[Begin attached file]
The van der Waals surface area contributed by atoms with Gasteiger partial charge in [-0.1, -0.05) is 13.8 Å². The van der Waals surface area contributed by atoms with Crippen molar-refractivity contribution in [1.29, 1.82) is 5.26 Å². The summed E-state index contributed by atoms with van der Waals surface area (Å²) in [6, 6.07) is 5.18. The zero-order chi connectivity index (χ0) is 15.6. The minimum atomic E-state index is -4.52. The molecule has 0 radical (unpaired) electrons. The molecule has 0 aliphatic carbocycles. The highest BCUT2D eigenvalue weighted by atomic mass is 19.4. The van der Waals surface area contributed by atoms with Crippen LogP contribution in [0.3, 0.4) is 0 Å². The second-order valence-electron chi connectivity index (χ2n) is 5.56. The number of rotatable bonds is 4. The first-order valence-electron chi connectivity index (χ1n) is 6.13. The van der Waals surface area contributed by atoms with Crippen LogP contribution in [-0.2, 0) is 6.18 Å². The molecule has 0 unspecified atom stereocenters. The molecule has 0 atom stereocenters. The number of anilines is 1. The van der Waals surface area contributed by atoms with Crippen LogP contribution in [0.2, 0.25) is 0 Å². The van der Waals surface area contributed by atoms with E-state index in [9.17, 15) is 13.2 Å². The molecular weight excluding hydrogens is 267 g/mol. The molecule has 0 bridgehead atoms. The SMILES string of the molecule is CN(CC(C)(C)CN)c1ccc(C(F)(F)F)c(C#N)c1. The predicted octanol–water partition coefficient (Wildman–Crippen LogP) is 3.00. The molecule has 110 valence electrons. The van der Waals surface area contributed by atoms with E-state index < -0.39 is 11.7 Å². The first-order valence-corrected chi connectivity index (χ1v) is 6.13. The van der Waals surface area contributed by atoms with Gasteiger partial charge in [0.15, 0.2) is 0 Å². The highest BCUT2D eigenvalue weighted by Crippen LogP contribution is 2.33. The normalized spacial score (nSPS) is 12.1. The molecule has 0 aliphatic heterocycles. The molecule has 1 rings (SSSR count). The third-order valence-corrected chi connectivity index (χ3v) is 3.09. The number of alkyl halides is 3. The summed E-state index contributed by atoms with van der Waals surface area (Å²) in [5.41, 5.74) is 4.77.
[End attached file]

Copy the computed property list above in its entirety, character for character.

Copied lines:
The van der Waals surface area contributed by atoms with Gasteiger partial charge in [-0.1, -0.05) is 13.8 Å². The van der Waals surface area contributed by atoms with Crippen molar-refractivity contribution in [1.29, 1.82) is 5.26 Å². The summed E-state index contributed by atoms with van der Waals surface area (Å²) in [6, 6.07) is 5.18. The zero-order chi connectivity index (χ0) is 15.6. The minimum atomic E-state index is -4.52. The molecule has 0 radical (unpaired) electrons. The molecule has 0 aliphatic carbocycles. The highest BCUT2D eigenvalue weighted by atomic mass is 19.4. The van der Waals surface area contributed by atoms with Crippen LogP contribution in [0.3, 0.4) is 0 Å². The second-order valence-electron chi connectivity index (χ2n) is 5.56. The number of rotatable bonds is 4. The first-order valence-electron chi connectivity index (χ1n) is 6.13. The van der Waals surface area contributed by atoms with Crippen LogP contribution in [-0.2, 0) is 6.18 Å². The molecule has 0 unspecified atom stereocenters. The molecule has 0 atom stereocenters. The number of anilines is 1. The van der Waals surface area contributed by atoms with Crippen LogP contribution in [0.2, 0.25) is 0 Å². The van der Waals surface area contributed by atoms with E-state index in [9.17, 15) is 13.2 Å². The molecular weight excluding hydrogens is 267 g/mol. The molecule has 0 bridgehead atoms. The SMILES string of the molecule is CN(CC(C)(C)CN)c1ccc(C(F)(F)F)c(C#N)c1. The predicted octanol–water partition coefficient (Wildman–Crippen LogP) is 3.00. The molecule has 110 valence electrons. The van der Waals surface area contributed by atoms with E-state index < -0.39 is 11.7 Å². The first-order valence-corrected chi connectivity index (χ1v) is 6.13. The van der Waals surface area contributed by atoms with Gasteiger partial charge in [0.15, 0.2) is 0 Å². The highest BCUT2D eigenvalue weighted by Crippen LogP contribution is 2.33. The normalized spacial score (nSPS) is 12.1. The molecule has 0 aliphatic heterocycles. The molecule has 1 rings (SSSR count). The third-order valence-corrected chi connectivity index (χ3v) is 3.09. The number of alkyl halides is 3. The summed E-state index contributed by atoms with van der Waals surface area (Å²) in [5.41, 5.74) is 4.77.